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Why NATO Matters

NATO celebrates its 60th anniversary this week, even as the limits of its power are being demonstrated in Afghanistan. The alliance gamely agreed to take on the war effort against the Taliban and Al Qaeda. But most of its members refused to do any serious fighting, leaving the actual combat to what is essentially a “coalition of the willing”: the United States, Britain, Canada, Australia, and a handful of others. Even those countries that are doing the heavy lifting are finding themselves hampered by NATO’s dysfunctional command structure, with countless officers rotating in and out on four to six month tours and various national contingents checking with their capitals before undertaking certain missions. There is nothing like the streamlined command structure that turned around the war effort in Iraq.

That’s a cause of real concern as 21,000 more Americans head to Afghanistan. To make sure those troops are deployed in the best possible manner, we will probably have to Americanize the war effort even more than we have already done.

Does that mean NATO’s day is done and we can afford to junk the alliance? That’s what Andy Bacevich argues. He concedes that Europe faces a continuing threat from Russia, whose bellicosity has diminished but not disappeared since the end of the Cold War. But he goes on to argue:

The difference between 1949 and 2009 is that present-day Europe is more than capable of addressing today’s threat, without American assistance or supervision. Collectively, the Europeans don’t need U.S. troops or dollars, both of which are in short supply anyway and needed elsewhere. Yet as long as the United States sustains the pretense that Europe cannot manage its own affairs, the Europeans will endorse that proposition, letting Americans foot most of the bill. Only if Washington makes it clear that the era of free-riding has ended will Europe grow up.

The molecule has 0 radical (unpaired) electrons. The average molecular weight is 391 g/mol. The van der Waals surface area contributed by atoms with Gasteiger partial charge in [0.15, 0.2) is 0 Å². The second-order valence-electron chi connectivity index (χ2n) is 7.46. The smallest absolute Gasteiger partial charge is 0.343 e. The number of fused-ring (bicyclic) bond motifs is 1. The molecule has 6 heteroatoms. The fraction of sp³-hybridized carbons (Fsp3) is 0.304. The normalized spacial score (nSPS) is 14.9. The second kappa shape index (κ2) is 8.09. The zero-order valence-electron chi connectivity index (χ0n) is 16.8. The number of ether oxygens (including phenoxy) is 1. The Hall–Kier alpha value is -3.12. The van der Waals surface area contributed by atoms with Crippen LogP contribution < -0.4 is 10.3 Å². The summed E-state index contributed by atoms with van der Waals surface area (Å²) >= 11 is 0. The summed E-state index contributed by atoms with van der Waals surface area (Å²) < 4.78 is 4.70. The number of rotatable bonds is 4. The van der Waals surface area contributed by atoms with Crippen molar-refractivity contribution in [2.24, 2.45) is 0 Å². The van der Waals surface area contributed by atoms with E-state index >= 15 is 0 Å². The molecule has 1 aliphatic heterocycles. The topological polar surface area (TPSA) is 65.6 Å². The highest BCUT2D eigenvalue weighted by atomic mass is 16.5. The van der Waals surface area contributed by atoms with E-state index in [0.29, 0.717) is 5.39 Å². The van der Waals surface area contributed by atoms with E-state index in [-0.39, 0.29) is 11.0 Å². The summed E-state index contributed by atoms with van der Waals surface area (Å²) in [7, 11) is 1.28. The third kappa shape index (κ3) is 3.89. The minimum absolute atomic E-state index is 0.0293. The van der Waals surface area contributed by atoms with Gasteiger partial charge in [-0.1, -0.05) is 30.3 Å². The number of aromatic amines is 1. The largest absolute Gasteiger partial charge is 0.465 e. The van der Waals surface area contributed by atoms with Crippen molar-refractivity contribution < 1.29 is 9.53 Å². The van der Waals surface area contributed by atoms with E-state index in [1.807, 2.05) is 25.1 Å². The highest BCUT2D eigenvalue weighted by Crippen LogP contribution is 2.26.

I’m not sure what he has in mind by “free riding,” since it is no more expensive to base U.S. troops in Europe than it is in the continental United States. In most cases it is actually cheaper because European states like Germany underwrite some of the costs. That’s one reason Donald Rumsfeld was pursuing a misguided agenda when he decided to bring most American troops home; I hope that Bob Gates countermands his redeployment scheme.

Another reason Bacevich (and Rumsfeld) are wrong is that having our troops in Europe puts them closer to the action in places where they might be deployed, such as Central Asia and the Middle East.

Moreover — and this is the key mission that U.S. troops still accomplish — they provide vital stabilization and reassurance to Europe that it will not be abandoned by the United States. Left on their own, it is not hard to imagine the feckless Western Europeans leaving Eastern and Southern Europeans at the mercy of aggressors and demagogues, as happened in the 1930s and again, on a smaller scale, during the Balkans crisis of the early 1990s. The dangers today are not as great as in the fascist or even the immediate post-communist eras, but neither are the defense capacities and willingness to fight of most major western European nations. It is wishful thinking to assume that if left alone by the United States they will pick up the burden of their own defense. More likely, they will cut deals with the devil, which will wind up proving costly to us in the end.

NATO still performs a vital function by stabilizing newly democratic areas and expanding the boundaries of the “West.” In the 1990s that meant moving NATO into nations such as Poland and Hungary ahead of the European Union. Today it means incorporating nations such as Ukraine and Georgia, however fearful Europeans may be of those tasks. It would be a mistake to leave NATO — as much of a mistake as it would be to rely on NATO too heavily in places like Afghanistan. The alliance can still play an important, largely political role if we realistically assess its strengths and limitations.


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